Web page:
Iraq: 10 years later


By Nicholas Sauma, Opinion Editor

Most remember the 9/11 terrorist attacks and the subsequent invasion of Iraq. But in the 10 years since, there hasn’t been much news about Iraq.
The UNO History department and Schwalb Center for Israel and Jewish Studies sponsored a Middle East Forum, the third of the series, on March 14. The forum specifically focused on Iraq in 2013, 10 years after the U.S. entered the country. Curtis Hutt, visiting professor of religious studies, moderated the discussion in a unique fashion.
“I’m not going to ask these gentlemen questions here today,” Hutt said. “Instead, I’ve talked to both beforehand about what they wanted to talk about, and then I’ll let each add to whatever comments the other might make.”
The two professors on the panel were Moshe Gershovich from the history department and Ramazan Kilinc from the political science department.
Kilinc spoke first, focusing on the evolution of democracy within Iraq since 2005. While Iraq is hardly considered a democracy by American standards, he argued that the beginnings of elections, parties and separation of powers represented a crucial step toward it.
“Most of the political actors have been socialized in authoritarian structures,” Kilinc said. “It isn’t possible to change culture immediately, but the shift in institutions leads to gradual change.”
Gershovich began by wondering why so few media outlets were focusing on the Iraq War after 10 years. Since it was such a big part of American foreign policy, and continues to be, he said  perhaps the lack of support moved it out of the public memory for the time being.
Audience questions about the Kurdish people and also about the ideological split in Islam between Shia and Sunni Muslims, led to discussions about Iraq’s future.
Kilinc showed the regions of Turkey, Syria and Iraq that constituted Kurdish majorities. Both professors admitted it was possible to see an independent Kurdistan, but neither thought it was likely any time soon.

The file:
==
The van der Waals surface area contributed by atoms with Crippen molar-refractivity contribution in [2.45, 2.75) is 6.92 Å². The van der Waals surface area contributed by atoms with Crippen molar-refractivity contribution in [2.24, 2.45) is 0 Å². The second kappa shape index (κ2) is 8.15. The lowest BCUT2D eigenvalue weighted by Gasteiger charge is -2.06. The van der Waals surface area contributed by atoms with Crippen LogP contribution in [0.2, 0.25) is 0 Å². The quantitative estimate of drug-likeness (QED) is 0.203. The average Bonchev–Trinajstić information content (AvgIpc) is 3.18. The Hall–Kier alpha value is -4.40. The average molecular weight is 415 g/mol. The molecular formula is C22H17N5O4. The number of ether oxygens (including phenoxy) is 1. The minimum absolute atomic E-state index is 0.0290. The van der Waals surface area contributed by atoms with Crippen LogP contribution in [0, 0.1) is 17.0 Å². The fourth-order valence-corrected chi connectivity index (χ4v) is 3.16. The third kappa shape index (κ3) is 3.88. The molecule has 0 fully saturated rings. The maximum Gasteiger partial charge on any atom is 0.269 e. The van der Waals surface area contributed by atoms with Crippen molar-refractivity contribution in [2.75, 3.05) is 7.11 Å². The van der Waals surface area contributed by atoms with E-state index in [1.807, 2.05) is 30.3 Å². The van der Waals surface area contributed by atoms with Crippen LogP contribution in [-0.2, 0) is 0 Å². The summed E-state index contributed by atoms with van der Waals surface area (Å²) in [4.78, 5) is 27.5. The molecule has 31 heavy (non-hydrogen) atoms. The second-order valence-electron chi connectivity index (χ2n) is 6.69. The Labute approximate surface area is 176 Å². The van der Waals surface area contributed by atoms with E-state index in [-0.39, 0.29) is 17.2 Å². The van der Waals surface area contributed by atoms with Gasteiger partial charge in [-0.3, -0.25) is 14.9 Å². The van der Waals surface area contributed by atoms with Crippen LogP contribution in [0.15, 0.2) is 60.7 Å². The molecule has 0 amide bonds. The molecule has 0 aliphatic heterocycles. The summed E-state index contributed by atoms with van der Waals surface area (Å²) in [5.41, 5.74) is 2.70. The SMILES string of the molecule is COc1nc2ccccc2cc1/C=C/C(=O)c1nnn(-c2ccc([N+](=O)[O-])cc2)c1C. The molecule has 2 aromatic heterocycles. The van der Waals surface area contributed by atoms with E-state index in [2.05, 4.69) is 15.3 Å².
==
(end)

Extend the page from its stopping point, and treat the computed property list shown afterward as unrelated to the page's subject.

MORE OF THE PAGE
“Post World War I Britain and France set up these artificial states of Iraq and Syria, and since then, we’ve been stuck with lines drawn on a map,” Gershovich said. “Ethnic and religious minorities within each threaten the long-term viability of each state.”
Gershovich and Klinic agreed that a major problem in the Middle East is that democracy only means majority rule, but nothing about protecting or ensuring the rights of the minority. As such, Sunni and Shia Muslims, as well as secularists, often do not recognize elections that they do not win for fear they will be oppressed.
Audience questions about religion and the human costs of the war finished off the event.  While Hutt originally prefaced the event with an appeal to avoid blaming any party or individual for the events that occurred in Iraq, he did entertain a question about Christianity in Iraq.
“I know the moderator doesn’t typically speak, but as professor of religious studies, you’ve raised an interesting point that few have,” Hutt said. “What people don’t realize is the Christians in Iraq have suffered worse than almost everyone else because Saddam [Hussein] is no longer there.”
He explained that while Hussein was not a kind or liberal leader, he was a secularist, and therefore was generally pretty tolerant of the practicing Christians. After the U.S. invasion, it has been mostly Islamic organizations gathering power, and many churches have been destroyed.
The forum provided great discussion, but not much resolution. Ten years after the U.S. entered Iraq, the immediate goals may have been accomplished, but there are many open ended questions about Iraq’s future.
“There will be many question marks about where Iraq lies,” Gershovich said, “not only in US policy, but internationally, as well.”


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